My life has been filled with departures and arrivals. I have mourned many departures, but I don’t see an arrival as a replacement – it represents change. Sometimes, the emptiness from a departure is a catalyst to look for something new.

There was a time when I had so few watercolor painting assignments that I assumed my career was over. I mourned being a painter but gradually I became a self-taught digital artist. Not long after that, my career was revived.

This past week I received a huge project from one of my favorite clients: Tillamook Dairy Company. I have 22 illustrations to work on. The examples above are ones that needed digital adjustments in order to fit a new label design. My artwork will now be more prominent on Tillamook’s labels!

This past week I received a huge project from one of my favorite clients: Tillamook Dairy Company. I have 22 illustrations to work on. The examples above are ones that needed digital adjustments in order to fit a new label design. My artwork will now be more prominent on Tillamook’s labels!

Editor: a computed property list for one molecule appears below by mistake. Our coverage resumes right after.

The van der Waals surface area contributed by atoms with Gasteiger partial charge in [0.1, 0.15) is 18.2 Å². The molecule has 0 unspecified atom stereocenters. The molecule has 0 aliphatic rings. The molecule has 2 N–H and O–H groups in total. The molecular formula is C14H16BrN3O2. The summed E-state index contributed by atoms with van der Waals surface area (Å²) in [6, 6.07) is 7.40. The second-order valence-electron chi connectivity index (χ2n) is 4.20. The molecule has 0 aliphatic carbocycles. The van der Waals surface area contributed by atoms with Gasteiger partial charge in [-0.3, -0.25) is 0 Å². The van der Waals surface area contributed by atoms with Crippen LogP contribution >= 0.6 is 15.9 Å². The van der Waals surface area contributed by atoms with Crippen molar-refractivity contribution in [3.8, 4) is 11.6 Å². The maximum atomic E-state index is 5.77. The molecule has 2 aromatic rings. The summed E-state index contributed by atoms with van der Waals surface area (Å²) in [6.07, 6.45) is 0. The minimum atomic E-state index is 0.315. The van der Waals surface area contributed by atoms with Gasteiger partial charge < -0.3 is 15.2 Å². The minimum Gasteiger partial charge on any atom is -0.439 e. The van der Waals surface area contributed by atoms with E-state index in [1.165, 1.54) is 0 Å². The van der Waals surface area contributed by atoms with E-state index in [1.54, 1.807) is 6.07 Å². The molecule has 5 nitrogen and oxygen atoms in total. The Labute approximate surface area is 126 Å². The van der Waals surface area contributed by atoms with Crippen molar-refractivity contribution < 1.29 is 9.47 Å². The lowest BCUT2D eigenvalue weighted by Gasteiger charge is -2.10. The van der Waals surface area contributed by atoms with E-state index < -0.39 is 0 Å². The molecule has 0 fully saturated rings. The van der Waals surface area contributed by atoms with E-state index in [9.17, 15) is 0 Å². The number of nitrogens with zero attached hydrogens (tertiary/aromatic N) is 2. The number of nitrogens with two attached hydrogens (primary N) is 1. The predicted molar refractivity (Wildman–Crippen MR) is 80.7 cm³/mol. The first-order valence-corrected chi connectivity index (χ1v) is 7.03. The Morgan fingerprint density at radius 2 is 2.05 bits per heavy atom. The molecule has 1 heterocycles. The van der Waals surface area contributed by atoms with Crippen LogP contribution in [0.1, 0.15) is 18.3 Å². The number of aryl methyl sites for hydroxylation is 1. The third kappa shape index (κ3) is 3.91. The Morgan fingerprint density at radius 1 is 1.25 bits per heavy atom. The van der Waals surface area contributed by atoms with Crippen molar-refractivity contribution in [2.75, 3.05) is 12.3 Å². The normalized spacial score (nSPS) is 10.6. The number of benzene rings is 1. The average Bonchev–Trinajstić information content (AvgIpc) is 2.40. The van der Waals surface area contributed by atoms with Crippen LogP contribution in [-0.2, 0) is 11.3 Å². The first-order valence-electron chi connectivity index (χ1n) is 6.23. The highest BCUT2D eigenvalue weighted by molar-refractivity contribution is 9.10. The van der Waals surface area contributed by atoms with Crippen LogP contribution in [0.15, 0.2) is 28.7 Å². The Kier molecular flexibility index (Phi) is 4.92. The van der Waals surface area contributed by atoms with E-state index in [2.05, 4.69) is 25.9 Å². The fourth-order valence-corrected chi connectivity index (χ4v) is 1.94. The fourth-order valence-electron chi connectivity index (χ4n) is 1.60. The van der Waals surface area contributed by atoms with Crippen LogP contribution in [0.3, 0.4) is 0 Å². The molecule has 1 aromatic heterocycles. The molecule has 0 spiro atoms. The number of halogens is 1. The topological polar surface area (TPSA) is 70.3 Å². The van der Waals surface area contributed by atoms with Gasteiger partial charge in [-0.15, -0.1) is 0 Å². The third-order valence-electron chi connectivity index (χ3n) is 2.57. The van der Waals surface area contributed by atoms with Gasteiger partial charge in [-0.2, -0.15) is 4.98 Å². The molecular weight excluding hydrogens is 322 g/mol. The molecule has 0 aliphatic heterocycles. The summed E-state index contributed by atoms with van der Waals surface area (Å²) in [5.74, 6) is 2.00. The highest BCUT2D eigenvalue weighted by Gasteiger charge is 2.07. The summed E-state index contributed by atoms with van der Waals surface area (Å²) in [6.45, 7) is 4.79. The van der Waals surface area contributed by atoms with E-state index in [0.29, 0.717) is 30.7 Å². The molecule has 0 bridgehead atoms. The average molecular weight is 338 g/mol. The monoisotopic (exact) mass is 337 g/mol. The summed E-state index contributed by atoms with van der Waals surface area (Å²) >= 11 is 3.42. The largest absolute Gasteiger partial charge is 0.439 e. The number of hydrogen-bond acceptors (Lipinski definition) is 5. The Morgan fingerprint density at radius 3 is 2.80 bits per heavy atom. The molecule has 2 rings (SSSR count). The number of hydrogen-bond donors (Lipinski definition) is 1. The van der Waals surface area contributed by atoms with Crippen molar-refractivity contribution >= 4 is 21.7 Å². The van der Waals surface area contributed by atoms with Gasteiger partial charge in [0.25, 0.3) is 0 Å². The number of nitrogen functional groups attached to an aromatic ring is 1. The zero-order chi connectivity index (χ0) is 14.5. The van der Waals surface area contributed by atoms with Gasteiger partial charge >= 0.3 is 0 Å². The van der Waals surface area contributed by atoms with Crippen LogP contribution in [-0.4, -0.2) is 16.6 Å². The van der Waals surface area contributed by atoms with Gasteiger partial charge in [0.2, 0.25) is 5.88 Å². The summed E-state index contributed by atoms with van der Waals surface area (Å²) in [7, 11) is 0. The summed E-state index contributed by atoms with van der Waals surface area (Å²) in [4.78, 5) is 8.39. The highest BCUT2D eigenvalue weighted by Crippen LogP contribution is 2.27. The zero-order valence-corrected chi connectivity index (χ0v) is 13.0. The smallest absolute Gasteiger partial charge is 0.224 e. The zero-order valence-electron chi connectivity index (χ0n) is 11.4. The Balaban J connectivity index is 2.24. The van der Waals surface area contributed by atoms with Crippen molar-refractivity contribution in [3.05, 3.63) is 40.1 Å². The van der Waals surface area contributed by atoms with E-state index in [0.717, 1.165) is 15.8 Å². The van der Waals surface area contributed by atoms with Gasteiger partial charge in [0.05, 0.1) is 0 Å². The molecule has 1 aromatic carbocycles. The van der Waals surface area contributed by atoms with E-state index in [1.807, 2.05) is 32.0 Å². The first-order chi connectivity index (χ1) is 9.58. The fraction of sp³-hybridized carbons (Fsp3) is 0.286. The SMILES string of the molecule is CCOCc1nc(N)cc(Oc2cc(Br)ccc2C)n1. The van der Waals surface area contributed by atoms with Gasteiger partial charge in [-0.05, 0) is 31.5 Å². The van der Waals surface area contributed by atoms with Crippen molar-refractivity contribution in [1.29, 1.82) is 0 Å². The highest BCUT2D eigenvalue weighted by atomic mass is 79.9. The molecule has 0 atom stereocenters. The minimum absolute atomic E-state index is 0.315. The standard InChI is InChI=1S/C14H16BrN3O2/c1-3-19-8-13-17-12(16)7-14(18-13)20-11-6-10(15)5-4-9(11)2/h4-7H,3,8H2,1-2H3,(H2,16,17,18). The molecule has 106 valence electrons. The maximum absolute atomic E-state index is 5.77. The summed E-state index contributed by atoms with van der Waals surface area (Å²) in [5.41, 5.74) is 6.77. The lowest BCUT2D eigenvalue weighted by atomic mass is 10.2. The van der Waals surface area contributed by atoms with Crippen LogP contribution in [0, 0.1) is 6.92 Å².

Another example that comes into my mind is when my daughter was born 11 months after my son died. She was not a replacement for him. I began a different path and my life went in a direction that it wouldn’t have if my son had lived.

There was no going back, though I carried tremendous sorrow. Letting go of sorrow was much easier when I imagined him accompanying me on my journey. And he would be with me when I reached my final destination.

I miss my parents who both passed away in the last few years. Nothing could replace them, but I’ve found ways to fill my time and empty spaces.  I have far more freedom than when they were alive and ill. 

When I felt the need to work with a vocal coach again, I discovered Hannah and she’s made a huge difference for me. Singing has become easier and a lot more fun.